scispace - formally typeset
Search or ask a question
Author

Michèle Finck

Bio: Michèle Finck is an academic researcher from Max Planck Society. The author has contributed to research in topics: European union & General Data Protection Regulation. The author has an hindex of 10, co-authored 37 publications receiving 433 citations. Previous affiliations of Michèle Finck include University of Oxford & Leiden University.

Papers
More filters
Journal ArticleDOI
TL;DR: In interpreting the GDPR with respect to blockchains, fundamental rights protection and the promotion of innovation, two normative objectives of the European legal order must be reconciled given that, where designed appropriately, distributed ledgers have the potential to further theGDPR’s objective of data sovereignty.
Abstract: This paper examines data protection on blockchains and other forms of distributed ledger technology (‘DLT’). Transactional data stored on a blockchain, whether in plain text, encrypted form or after having undergone a hashing process, constitutes personal data for the purposes of the GDPR. Public keys equally qualify as personal data as a matter of EU data protection law. We examine the consequences flowing from that state of affairs and suggest that in interpreting the GDPR with respect to blockchains, fundamental rights protection and the promotion of innovation, two normative objectives of the European legal order, must be reconciled. This is even more so given that, where designed appropriately, distributed ledgers have the potential to further the GDPR’s objective of data sovereignty.

91 citations

Journal ArticleDOI
TL;DR: It is concluded that there always remains a residual risk when anonymisation is used and the concluding section links this conclusion more generally to the notion of risk in the GDPR.
Abstract: In this article, we examine the concept of non-personal data from a law and computer science perspective. The delineation between personal data and non-personal data is of paramount importance to determine the GDPR’s scope of application. This exercise is, however, fraught with difficulty, also when it comes to de-personalised data – that is to say data that once was personal data but has been manipulated with the goal of turning it into anonymous data. This article charts that the legal definition of anonymous data is subject to uncertainty. Indeed, the definitions adopted in the GDPR, by the Article 29 Working Party and by national supervisory authorities diverge significantly. Whereas the GDPR admits that there can be a remaining risk of identification even in relation to anonymous data, others have insisted that no such risk is acceptable. A review of the technical underpinnings of anonymisation that is subsequently applied to two concrete case studies involving personal data used on blockchains, we conclude that there always remains a residual risk when anonymisation is used. The concluding section links this conclusion more generally to the notion of risk in the GDPR.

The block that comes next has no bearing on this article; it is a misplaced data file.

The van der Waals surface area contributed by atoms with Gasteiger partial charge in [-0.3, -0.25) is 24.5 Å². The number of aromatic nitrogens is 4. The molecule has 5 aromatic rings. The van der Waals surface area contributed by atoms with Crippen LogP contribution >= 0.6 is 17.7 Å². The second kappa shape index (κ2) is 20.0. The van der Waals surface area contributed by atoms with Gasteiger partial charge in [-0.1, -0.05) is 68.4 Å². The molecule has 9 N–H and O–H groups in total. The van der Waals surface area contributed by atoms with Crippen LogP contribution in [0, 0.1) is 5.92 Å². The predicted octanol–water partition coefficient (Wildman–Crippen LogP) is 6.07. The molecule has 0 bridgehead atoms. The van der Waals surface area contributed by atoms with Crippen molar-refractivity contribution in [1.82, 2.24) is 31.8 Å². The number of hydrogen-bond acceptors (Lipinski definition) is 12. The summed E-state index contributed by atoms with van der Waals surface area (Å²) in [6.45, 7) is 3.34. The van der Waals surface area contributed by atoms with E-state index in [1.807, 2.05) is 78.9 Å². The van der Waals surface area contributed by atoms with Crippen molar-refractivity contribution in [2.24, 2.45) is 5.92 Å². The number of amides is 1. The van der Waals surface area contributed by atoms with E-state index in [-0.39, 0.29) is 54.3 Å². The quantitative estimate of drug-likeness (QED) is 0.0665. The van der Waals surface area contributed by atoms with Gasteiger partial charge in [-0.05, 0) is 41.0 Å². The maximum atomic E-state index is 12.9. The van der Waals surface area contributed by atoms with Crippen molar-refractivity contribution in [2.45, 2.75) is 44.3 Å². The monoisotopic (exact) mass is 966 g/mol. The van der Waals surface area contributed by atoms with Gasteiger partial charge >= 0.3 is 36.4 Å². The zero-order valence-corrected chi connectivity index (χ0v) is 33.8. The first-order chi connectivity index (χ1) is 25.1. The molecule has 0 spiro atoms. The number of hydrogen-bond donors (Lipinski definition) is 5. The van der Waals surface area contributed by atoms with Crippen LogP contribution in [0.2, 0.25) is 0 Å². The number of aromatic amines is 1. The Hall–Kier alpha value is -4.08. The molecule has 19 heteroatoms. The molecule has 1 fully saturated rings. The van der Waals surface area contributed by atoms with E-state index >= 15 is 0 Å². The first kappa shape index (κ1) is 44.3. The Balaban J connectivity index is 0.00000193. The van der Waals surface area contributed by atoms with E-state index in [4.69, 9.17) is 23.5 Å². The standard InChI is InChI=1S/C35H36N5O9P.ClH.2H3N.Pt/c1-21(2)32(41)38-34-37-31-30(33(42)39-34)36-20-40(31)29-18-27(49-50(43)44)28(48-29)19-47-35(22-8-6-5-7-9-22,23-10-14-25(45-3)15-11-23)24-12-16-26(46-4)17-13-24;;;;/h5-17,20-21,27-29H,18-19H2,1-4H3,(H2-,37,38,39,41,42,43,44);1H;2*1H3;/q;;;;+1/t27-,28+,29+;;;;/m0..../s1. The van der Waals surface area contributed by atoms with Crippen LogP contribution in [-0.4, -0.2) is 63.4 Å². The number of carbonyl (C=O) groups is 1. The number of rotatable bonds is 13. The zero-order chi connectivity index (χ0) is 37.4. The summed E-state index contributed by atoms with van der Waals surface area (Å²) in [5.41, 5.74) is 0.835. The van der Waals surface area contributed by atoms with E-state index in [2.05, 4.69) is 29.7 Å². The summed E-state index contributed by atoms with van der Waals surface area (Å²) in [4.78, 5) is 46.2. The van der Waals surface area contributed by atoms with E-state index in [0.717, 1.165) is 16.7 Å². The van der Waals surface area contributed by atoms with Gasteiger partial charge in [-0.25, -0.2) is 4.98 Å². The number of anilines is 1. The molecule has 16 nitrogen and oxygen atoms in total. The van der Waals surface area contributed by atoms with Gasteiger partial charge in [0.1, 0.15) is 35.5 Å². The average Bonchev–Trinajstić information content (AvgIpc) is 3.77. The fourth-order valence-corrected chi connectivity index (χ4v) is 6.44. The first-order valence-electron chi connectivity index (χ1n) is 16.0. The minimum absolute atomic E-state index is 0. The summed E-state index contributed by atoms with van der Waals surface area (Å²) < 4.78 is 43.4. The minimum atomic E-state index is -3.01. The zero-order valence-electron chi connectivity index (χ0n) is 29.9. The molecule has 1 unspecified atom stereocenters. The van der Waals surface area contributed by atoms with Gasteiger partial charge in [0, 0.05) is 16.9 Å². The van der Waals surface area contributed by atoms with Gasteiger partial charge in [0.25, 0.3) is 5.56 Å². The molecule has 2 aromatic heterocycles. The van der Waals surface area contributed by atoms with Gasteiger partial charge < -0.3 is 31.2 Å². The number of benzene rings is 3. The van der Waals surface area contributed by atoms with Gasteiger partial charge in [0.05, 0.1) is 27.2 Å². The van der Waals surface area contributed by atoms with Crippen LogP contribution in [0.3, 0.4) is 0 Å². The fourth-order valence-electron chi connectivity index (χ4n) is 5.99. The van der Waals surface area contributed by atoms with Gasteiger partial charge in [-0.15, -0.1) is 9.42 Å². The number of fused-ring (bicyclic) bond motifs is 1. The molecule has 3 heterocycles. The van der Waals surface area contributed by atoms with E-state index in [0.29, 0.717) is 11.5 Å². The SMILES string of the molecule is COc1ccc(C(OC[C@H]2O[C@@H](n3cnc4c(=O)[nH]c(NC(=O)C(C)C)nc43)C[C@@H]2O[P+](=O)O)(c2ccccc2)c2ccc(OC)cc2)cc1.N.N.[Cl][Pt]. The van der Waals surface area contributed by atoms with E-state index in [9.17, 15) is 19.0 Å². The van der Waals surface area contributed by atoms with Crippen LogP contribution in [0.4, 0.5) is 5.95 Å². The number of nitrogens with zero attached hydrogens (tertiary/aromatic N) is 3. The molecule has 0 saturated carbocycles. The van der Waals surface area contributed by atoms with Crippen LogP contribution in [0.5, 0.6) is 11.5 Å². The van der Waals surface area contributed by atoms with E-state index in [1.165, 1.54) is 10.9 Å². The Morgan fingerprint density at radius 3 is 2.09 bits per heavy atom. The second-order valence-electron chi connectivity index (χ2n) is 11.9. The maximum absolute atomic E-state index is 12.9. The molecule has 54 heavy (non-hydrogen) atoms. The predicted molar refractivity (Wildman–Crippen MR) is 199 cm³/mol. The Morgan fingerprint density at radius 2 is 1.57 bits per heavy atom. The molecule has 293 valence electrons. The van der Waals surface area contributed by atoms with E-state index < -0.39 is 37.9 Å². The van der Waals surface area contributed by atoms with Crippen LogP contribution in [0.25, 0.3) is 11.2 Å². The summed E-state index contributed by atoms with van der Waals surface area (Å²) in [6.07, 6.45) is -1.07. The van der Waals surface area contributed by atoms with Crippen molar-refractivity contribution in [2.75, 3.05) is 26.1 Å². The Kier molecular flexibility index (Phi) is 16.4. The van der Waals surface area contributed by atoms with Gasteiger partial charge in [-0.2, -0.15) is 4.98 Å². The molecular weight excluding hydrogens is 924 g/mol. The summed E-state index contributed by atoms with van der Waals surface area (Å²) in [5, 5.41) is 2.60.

84 citations

Journal ArticleDOI
TL;DR: In this paper, the authors examine data protection on blockchains and other forms of distributed ledger technology (DLT) and suggest that in interpreting the GDPR with respect to blockchains, fundamental rights protection and the promotion of innovation, two normative objectives of the European legal order, must be reconciled.
Abstract: This paper examines data protection on blockchains and other forms of distributed ledger technology (‘DLT’). Transactional data stored on a blockchain, whether in plain text, encrypted form or after having undergone a hashing process, constitutes personal data for the purposes of the GDPR. Public keys equally qualify as personal data as a matter of EU data protection law. We examine the consequences flowing from that state of affairs and suggest that in interpreting the GDPR with respect to blockchains, fundamental rights protection and the promotion of innovation, two normative objectives of the European legal order, must be reconciled. This is even more so given that, where designed appropriately, distributed ledgers have the potential to further the GDPR’s objective of data sovereignty.

78 citations

MonographDOI
20 Dec 2018
TL;DR: Finck as discussed by the authors examines the relationship between blockchain technology and EU law and introduces the theme of blockchain governance, providing a general introduction to blockchains as both a regulatable and a regulatory technology and outlines the interaction between distributed ledger technology and specific areas of EU law.
Abstract: In Blockchain Regulation and Governance in Europe, Michele Finck examines the relationship between blockchain technology and EU law and introduces the theme of blockchain governance. The book provides a general introduction to blockchains as both a regulatable and a regulatory technology and outlines the interaction between distributed ledger technology and specific areas of EU law, such as the General Data Protection Regulation. It should be read by anyone interested in EU law, the relationship between law, innovation and technology, and technology governance.

78 citations

Journal ArticleDOI
01 Jan 2019
TL;DR: The article introduces the technology and related potential and limitations of blockchain technology while stressing its capacity to act as a form of normative ordering that can express public or private objectives.